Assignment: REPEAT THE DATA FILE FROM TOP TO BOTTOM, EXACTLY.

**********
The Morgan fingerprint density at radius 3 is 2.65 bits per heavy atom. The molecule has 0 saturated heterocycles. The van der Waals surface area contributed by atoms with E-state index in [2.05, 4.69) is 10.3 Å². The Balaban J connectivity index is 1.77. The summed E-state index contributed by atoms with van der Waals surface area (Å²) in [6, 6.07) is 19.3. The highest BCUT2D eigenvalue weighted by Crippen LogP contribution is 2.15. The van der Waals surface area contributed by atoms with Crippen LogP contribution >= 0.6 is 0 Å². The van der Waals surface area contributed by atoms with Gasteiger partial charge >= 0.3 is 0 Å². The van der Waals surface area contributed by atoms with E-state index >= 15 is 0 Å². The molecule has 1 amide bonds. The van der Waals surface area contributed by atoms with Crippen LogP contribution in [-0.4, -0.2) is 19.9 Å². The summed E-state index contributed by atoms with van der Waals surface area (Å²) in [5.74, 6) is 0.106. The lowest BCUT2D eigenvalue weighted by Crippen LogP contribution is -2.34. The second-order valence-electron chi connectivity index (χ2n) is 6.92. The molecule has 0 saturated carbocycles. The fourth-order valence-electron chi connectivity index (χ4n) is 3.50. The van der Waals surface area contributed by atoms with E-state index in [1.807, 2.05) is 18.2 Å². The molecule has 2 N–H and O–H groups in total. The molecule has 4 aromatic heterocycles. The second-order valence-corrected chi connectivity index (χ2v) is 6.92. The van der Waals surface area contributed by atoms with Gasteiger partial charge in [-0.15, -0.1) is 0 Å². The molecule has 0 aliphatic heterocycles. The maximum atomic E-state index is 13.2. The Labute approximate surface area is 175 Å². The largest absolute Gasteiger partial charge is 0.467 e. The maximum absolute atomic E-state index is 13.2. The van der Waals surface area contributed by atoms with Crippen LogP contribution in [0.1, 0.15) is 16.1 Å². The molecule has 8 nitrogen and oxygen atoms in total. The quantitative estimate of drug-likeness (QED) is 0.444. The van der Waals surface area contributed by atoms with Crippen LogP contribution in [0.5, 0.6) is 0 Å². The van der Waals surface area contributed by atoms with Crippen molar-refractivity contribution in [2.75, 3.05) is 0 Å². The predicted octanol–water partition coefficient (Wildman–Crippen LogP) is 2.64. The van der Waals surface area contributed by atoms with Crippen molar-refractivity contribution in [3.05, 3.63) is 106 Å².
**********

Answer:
The Morgan fingerprint density at radius 3 is 2.65 bits per heavy atom. The molecule has 0 saturated heterocycles. The van der Waals surface area contributed by atoms with E-state index in [2.05, 4.69) is 10.3 Å². The Balaban J connectivity index is 1.77. The summed E-state index contributed by atoms with van der Waals surface area (Å²) in [6, 6.07) is 19.3. The highest BCUT2D eigenvalue weighted by Crippen LogP contribution is 2.15. The van der Waals surface area contributed by atoms with Crippen LogP contribution >= 0.6 is 0 Å². The van der Waals surface area contributed by atoms with Gasteiger partial charge >= 0.3 is 0 Å². The van der Waals surface area contributed by atoms with E-state index >= 15 is 0 Å². The molecule has 1 amide bonds. The van der Waals surface area contributed by atoms with Crippen LogP contribution in [-0.4, -0.2) is 19.9 Å². The summed E-state index contributed by atoms with van der Waals surface area (Å²) in [5.74, 6) is 0.106. The lowest BCUT2D eigenvalue weighted by Crippen LogP contribution is -2.34. The second-order valence-electron chi connectivity index (χ2n) is 6.92. The molecule has 0 saturated carbocycles. The fourth-order valence-electron chi connectivity index (χ4n) is 3.50. The van der Waals surface area contributed by atoms with E-state index in [1.807, 2.05) is 18.2 Å². The molecule has 2 N–H and O–H groups in total. The molecule has 4 aromatic heterocycles. The second-order valence-corrected chi connectivity index (χ2v) is 6.92. The van der Waals surface area contributed by atoms with Gasteiger partial charge in [-0.15, -0.1) is 0 Å². The molecule has 0 aliphatic heterocycles. The maximum atomic E-state index is 13.2. The Labute approximate surface area is 175 Å². The largest absolute Gasteiger partial charge is 0.467 e. The maximum absolute atomic E-state index is 13.2. The van der Waals surface area contributed by atoms with Crippen LogP contribution in [0.1, 0.15) is 16.1 Å². The molecule has 8 nitrogen and oxygen atoms in total. The quantitative estimate of drug-likeness (QED) is 0.444. The van der Waals surface area contributed by atoms with Crippen LogP contribution in [0.5, 0.6) is 0 Å². The van der Waals surface area contributed by atoms with Crippen molar-refractivity contribution in [2.75, 3.05) is 0 Å². The predicted octanol–water partition coefficient (Wildman–Crippen LogP) is 2.64. The van der Waals surface area contributed by atoms with Crippen molar-refractivity contribution in [3.05, 3.63) is 106 Å².